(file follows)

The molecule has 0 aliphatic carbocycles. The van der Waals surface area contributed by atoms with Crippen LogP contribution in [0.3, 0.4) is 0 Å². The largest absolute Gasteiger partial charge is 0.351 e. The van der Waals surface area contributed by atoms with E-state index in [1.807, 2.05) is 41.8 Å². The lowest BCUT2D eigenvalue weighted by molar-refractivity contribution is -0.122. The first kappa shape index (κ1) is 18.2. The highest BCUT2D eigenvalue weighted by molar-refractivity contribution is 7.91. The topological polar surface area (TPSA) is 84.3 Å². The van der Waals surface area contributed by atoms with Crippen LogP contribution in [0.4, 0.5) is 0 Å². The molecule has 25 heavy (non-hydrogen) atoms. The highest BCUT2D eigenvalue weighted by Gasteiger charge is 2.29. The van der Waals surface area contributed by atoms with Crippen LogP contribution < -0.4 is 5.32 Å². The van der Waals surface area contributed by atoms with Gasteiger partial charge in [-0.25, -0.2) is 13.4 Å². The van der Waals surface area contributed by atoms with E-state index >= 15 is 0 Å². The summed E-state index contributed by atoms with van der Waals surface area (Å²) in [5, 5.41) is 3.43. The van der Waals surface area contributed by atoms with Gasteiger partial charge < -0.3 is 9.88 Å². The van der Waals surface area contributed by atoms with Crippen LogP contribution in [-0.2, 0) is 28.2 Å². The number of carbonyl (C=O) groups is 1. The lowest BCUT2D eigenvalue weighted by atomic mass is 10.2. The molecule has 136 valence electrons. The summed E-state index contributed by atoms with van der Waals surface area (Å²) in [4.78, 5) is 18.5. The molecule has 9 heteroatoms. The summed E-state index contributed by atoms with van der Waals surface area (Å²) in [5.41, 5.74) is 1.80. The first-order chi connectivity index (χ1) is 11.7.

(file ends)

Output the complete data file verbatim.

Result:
The molecule has 0 aliphatic carbocycles. The van der Waals surface area contributed by atoms with Crippen LogP contribution in [0.3, 0.4) is 0 Å². The largest absolute Gasteiger partial charge is 0.351 e. The van der Waals surface area contributed by atoms with E-state index in [1.807, 2.05) is 41.8 Å². The lowest BCUT2D eigenvalue weighted by molar-refractivity contribution is -0.122. The first kappa shape index (κ1) is 18.2. The highest BCUT2D eigenvalue weighted by molar-refractivity contribution is 7.91. The topological polar surface area (TPSA) is 84.3 Å². The van der Waals surface area contributed by atoms with Crippen LogP contribution in [0.4, 0.5) is 0 Å². The molecule has 25 heavy (non-hydrogen) atoms. The highest BCUT2D eigenvalue weighted by Gasteiger charge is 2.29. The van der Waals surface area contributed by atoms with Crippen LogP contribution < -0.4 is 5.32 Å². The van der Waals surface area contributed by atoms with Gasteiger partial charge in [-0.25, -0.2) is 13.4 Å². The van der Waals surface area contributed by atoms with E-state index >= 15 is 0 Å². The summed E-state index contributed by atoms with van der Waals surface area (Å²) in [5, 5.41) is 3.43. The van der Waals surface area contributed by atoms with Gasteiger partial charge < -0.3 is 9.88 Å². The van der Waals surface area contributed by atoms with Crippen LogP contribution in [-0.2, 0) is 28.2 Å². The number of carbonyl (C=O) groups is 1. The lowest BCUT2D eigenvalue weighted by atomic mass is 10.2. The molecule has 136 valence electrons. The summed E-state index contributed by atoms with van der Waals surface area (Å²) in [4.78, 5) is 18.5. The molecule has 9 heteroatoms. The summed E-state index contributed by atoms with van der Waals surface area (Å²) in [5.41, 5.74) is 1.80. The first-order chi connectivity index (χ1) is 11.7.